Building new businesses within an organization requires some adaptation and patience, and the efforts can quickly get derailed. Just ask General Motors, which scaled back investments in self-driving cars and electric vehicles last week after projecting it would incur billions in costs from new labor union deals.
But a new Leap by McKinsey study of business executives and equity investors showed that many CEOs and CFOs of established businesses had business-building on their minds — and equity investors were willing to support such initiatives.
Six in 10 (58%) leaders within established businesses are placing a higher priority on creating new products, services, or businesses than in the previous two years, according to a recent study surveying 1,000 senior business leaders and 150 investors and analysts across Europe, North America, and Asia.
The CFO respondents indicated that creating new products, services, or businesses within their organizations was their company’s most likely strategic move in the next 12 months.
Among equity investors, 90% believed incumbent organizations should increase or maintain such investments, according to McKinsey. But expectations for success were high: investors wanted such ventures to generate higher valuations than if launched as an entirely standalone start-up or other entity, and they also expected one in three of these launches to become viable large-scale ventures.
On third-quarter earnings calls, many CEOs and CFOs emphasized operating efficiency and cost-cutting achievements. Still, some are also “looking around the corner and prioritizing medium-to-long-term disruptive business model changes,” said Ari Libarikian, a senior partner at Leap by McKinsey. “They recognize you can’t just do the near-term resilience stuff,” he said.
From a conversation with Libarikian, we extracted five pieces of advice on new-business building.
1. Leverage an incumbent advantage. Corporations successfully build businesses when they leverage a core competitive advantage such as proprietary data, a strong brand, or a distribution network. Companies that fail to launch new businesses are sometimes “not super-sharp on what incumbent advantage they will leverage in the new business,” said Libarikian. “They build something around a very good idea but then compete on even footing with everybody else.”
“Large companies are not very good at understanding what success looks like three months into building a business."
Senior partner, Leap by McKinsey
2. Use a different funding and performance management model. Business-building is a risky proposition and needs to be managed and funded as such. A venture capital-like, stage-gated funding model works well for some new businesses. “Large companies are not very good at understanding what success looks like three months into building a business,” said Libarikian. The milestones in the first year are not financial but concern product, customer feedback, attracting talent, and the like. Investors tend to be more patient than executives think, said Libarikian. It’s a difficult decision to distinguish “a business hasn’t' scaled yet but is on the right track” versus “this is not going to scale,” he said. CEOs are at risk of pulling the plug too early.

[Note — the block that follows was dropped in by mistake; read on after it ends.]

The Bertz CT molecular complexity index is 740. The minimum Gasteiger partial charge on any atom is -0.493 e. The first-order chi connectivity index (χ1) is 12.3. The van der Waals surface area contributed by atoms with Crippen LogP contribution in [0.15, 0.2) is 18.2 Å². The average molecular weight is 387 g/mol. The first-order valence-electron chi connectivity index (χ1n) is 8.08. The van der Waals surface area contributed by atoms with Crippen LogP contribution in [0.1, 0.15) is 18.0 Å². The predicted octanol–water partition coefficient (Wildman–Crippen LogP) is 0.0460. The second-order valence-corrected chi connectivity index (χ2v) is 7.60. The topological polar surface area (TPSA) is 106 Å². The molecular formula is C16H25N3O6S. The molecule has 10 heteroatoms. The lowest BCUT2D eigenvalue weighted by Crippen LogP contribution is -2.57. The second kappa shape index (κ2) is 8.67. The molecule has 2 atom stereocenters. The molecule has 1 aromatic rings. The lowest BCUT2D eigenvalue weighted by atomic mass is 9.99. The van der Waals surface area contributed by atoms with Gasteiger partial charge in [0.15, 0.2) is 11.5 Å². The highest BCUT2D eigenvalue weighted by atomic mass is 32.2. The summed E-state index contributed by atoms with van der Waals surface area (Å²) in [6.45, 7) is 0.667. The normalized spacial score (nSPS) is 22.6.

3. Form ecosystems and partnerships. Rarely are new businesses built successfully within the four walls of one company. Builders “operate in a much more open architecture, leveraging partnerships and JVs,” Libarikian said. Partners can bring in specific capabilities, distribution, platforms, data, and other key elements to get a new business off the ground quickly.
4. Try generative AI. About half (56%) of leaders believed that generative AI would be necessary to launch new ventures over the next five years – double the share for any other specific technology mentioned in the survey.“There are a bunch of cool applications for leveraging [generative] AI on the ‘how’ of strategizing, blueprinting, and then building businesses,” said Libarikian.
Gen AI won’t replace the insights and tough questions of battle-hardened executives, but it can help get to outcomes faster, he said. “In the past, there would be three or four weeks of workshops that an executive team would do to figure out what should [they] build, to ask, ‘What are the biggest value opportunities?’” In the new gen AI world, said Libarikian, “we're seeing maybe three days of generating ideas [though an AI tool] and then a couple of days of workshops.”
“At a time when the core business might be under cost pressure, how does the CFO make sure they don’t suffocate the new business?”
5. The right level of investment is crucial. A new business investment requires creating a pro forma P&L statement, estimates of when the new business will contribute to the parent’s P&L, and expected return on investment. But the most important role of the CFO is approving the right level of investment, said Libarikian. “At a time when the core business might be under cost pressure, how does the CFO ensure they don’t suffocate the new business?” he asked. “Because the easiest thing in the world is to say every part of the company is taking a haircut on their budget.”
In many ways, the new business has to be treated differently. “You’re looking to add jet fuel if [the new business] is working,” said Libarikian. “And if it’s not working, you're gonna be very sharp on” diagnosing problems or reviewing whether the value proposition still makes sense, he said.